Sam Neill did not receive an Oscar nomination for portraying Hector "Uncle Hec" in Hunt for the Wilderpeople.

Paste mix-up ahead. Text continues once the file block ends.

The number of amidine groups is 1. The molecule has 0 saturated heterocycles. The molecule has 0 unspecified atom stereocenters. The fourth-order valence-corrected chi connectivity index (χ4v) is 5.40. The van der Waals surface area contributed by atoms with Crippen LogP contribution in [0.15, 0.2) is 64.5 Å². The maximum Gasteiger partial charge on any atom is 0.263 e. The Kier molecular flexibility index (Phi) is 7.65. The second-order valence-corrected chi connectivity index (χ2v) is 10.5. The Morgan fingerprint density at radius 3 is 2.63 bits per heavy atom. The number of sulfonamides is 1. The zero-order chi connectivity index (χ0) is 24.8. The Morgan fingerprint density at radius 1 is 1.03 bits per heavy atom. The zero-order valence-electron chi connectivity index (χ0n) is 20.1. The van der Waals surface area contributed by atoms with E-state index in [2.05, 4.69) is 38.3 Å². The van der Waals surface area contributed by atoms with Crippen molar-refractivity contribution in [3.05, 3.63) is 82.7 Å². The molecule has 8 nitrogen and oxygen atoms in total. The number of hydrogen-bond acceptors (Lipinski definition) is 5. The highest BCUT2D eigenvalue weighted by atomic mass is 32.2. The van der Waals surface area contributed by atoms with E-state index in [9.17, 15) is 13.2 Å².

Sam Neill despite leading one of the biggest films of all time, Jurassic Park, kind of faded into a certain obscurity going so far as to appear as the doctor in The Escape Plan for some reason. Neill perhaps has gotten his most prominent feature film role in sometime, although it is not saying enough, this film should be more recognized if you ask me, but nevertheless still notable. Anyways it seems Neill just merely needs to take roles where his character goes through an arc involving paternal instincts. So there must be a beginning for that, and the film opens with our troubled youth Ricky Baker (Julian Dennison) being brought to his new home with his "foster aunt" Bella ready to take care of him, who is married to Neill's Hec. Hec though is not overly interested in the boy, with the initiative of taking Ricky in clearly belonging to his wife. Neill only has a scant few lines in the first twenty minutes of the film, but that in no way hinders Neill's performance. Neill is a great irascible old man in the early scenes as he mostly keeps to himself, as this old sort more comfortable hunting than interacting with someone. Neill exudes such a well placed disdain early on for essentially this initial nuisance of having Ricky around.